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NFL Stadiums and Thanksgiving Games

Texas Stadium

A trivia question to challenge family members over Thanksgiving: Which stadium has hosted the most Turkey Day games in National Football League history?

Third place goes to the Pontiac Silverdome, which opened in 1975 with a fiberglass fabric roof and a record-setting capacity of 82,000. The Detroit Lions hosted 27 games in the Silverdome on Thanksgiving and won 16 of them, including the NFL’s first Thanksgiving overtime game on November 27, 1980. The Chicago Bears’ Dave Williams opened up sudden death with a 95-yard game-winning kickoff return, lifting the Bears to a 23-17 victory. The Lions struck back 17 years later, also on November 27, routing the Bears 55-20 behind Barry Sanders’ 167 rushing yards, three touchdowns and a slew of highlight-reel moves. The Lions’ 55 points, matched by Miami in 1977, remains the highest single-game output for one team on Thanksgiving.

Second place also belongs to the Motor City. From 1934-1937, springing from a promotional brainchild hatched by owner George A. Richards, the Lions played George Halas’s Chicago Bears at University of Detroit Stadium on Turkey Day. On November 24, 1938, the Lions and Bears renewed Thanksgiving acquaintances in what was then called Briggs Stadium.  A crowd of 26,278 roared as Vern Huffman hit with Chuck Hanneman for a 23-yard tie-breaking touchdown in the fourth quarter, sending the Lions to a 14-7 victory and a season sweep of Chicago. The game was not played from 1939-1944. Following the conclusion of World War II, however, Briggs Stadium – renamed Tiger Stadium in 1961 – went on to host Thanksgiving Day games for the next 30 years, uninterrupted. The Lions’ record in those games, in total: 14-15-2.

The final Thanksgiving Day game at Tiger Stadium was also the franchise’s final outdoor home game. November 28, 1974, was frigid and blustery. It had been a tumultuous season for the Lions, losing their first four games, winning their next four, falling in Oakland, and then besting both the Giants and the Bears to set up this home finale against the Denver Broncos. Temperatures stood at 32 degrees at kickoff, with the wind chill at 21 degrees, snowflakes in the air and 51,157 in the seats. Lions star Steve Owens left in the first quarter with a career-ending knee injury. Detroit did wipe out an early 10-3 deficit to take a 17-10 lead at the half – only to see the Broncos score three touchdowns in the third quarter, en route to a 31-27 win and the end of football on the corner of Michigan and Trumbull.

The answer to our trivia question is Texas Stadium, replacing the Cotton Bowl as the Dallas Cowboys’ home field in 1971 and hosting 36 Thanksgiving Day football games through 2008 (with the exception of 1975 and 1977, when the St. Louis Cardinals briefly replaced the Cowboys as host), when it was replaced by what is now known as AT&T Stadium. When it finally opened, following a long build-up and construction delays, no less a persona than Billy Graham declared, “This is the most dramatic stadium I have ever seen, and I’ve been in great stadiums all over the world.” Texas Stadium was originally conceived as a trailblazing facility – the first stadium to feature a retractable roof. It ended up with a hole in a fixed roof, conceived by Clint Murchison, Jr., as a way to shelter the fans, but not the players, with the sun beating down on the AstroTurf. (As the quip goes, attributed to linebacker D.D. Lewis, the hole in the roof was there for G-d to watch his favorite team.)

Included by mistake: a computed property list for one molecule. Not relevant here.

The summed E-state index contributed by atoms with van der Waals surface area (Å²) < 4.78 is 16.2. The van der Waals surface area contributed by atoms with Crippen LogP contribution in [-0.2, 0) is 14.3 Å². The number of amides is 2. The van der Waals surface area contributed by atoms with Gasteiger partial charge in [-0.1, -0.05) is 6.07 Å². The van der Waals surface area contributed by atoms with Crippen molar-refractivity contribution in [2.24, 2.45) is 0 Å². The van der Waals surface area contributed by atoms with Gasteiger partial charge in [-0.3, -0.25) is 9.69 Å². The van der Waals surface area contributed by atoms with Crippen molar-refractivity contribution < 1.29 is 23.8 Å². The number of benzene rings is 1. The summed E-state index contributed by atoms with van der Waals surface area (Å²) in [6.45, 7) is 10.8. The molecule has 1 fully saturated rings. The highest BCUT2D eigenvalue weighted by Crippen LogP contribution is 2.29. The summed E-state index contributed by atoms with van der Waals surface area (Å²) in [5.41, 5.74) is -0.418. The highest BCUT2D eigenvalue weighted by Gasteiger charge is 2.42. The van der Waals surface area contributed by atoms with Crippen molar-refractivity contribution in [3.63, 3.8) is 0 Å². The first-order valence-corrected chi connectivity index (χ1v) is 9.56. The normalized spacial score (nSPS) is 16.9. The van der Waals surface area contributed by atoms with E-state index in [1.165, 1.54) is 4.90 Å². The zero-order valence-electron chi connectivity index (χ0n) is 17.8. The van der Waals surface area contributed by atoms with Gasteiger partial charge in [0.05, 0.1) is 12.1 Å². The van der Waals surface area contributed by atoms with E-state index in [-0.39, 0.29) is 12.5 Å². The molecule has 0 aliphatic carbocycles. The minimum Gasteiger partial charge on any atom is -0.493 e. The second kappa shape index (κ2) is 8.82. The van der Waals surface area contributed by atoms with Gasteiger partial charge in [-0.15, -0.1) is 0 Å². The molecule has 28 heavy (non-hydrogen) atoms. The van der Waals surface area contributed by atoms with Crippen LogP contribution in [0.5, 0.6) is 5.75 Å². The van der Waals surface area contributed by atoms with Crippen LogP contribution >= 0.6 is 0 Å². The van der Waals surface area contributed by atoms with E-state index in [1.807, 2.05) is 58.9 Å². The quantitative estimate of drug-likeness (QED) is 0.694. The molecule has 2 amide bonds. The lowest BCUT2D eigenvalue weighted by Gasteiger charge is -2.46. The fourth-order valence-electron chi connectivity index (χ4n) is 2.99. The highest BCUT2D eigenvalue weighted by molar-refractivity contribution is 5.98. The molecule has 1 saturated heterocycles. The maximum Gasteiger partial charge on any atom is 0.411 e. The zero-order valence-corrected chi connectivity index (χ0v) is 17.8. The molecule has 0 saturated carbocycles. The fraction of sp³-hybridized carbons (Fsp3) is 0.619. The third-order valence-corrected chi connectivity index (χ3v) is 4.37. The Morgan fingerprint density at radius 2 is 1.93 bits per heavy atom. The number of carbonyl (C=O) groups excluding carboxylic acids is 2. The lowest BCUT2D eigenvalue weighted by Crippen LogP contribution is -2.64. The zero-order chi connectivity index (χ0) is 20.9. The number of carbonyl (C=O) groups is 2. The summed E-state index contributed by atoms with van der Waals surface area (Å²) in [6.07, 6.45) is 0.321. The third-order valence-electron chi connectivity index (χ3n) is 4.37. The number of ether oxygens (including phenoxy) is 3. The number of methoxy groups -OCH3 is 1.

In their first year playing at Texas Stadium, Tom Landry’s Cowboys went 11-3, held off a good Rams team on Thanksgiving, 28-21, thanks to Duane Thomas’s tie-breaking touchdown run in the fourth quarter, and later went on to capture the franchise’s first Super Bowl title.

Dallas finished 22-14 all-time at Texas Stadium on Turkey Day, winning each year from 1980-1985. The Cowboys might have had an even longer Thanksgiving Day winning streak a decade later, if not for a Leon Lett brain sprain. Lett had already made himself comically famous, losing a chance for a fumble-return TD in Super Bowl XXVII in January of 1993, holding out the football as he approached the end zone, which allowed it to be poked away from behind by a hustling Don Beebe. Still, the Cowboys had won the game 52-17. No harm done there. On November 25, 1993, Lett cost Dallas a certain win against Miami. The Cowboys led the Dolphins 14-13 with under ten seconds to play. The Dolphins’ Pete Stoyanovich’s 40-yard field goal attempt on the snowy Texas Stadium turf was blocked, skidding toward the goal line. Lett unthinkingly chased after the football, sliding into it and making it a live ball. It was recovered by the Dolphins at the one yard line with three seconds to play, setting up a second Stoyanovich attempt. This kick went through, giving Miami a remarkable 16-14 win. The Cowboys had won three straight games on Thanksgiving before Lett’s gaffe, and they won three straight games on Thanksgiving in the years following it.

One other current stadium bears mentioning when it comes to Thanksgiving history. Chicago’s Wrigley Field, the Friendly Confines itself, hosted the Chicago Bears and the Chicago Cardinals in Turkey Day city championships in 1923, 1925, 1926, 1927, 1928, 1929 (when Ernie Nevers of the Cardinals set the National Football League record with six touchdowns in one game), 1930, 1931, 1932 and 1933, after which the Cardinals took to hosting the Green Bay Packers at Wrigley on Thanksgiving in 1934 and 1935. In all, the NFL held 13 Thanksgiving Day games at Wrigley Field, more than any other stadium outside of the Dallas and Detroit metropolitan regions.

Photo by John Tornow. used under a Creative Commons license

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August Publications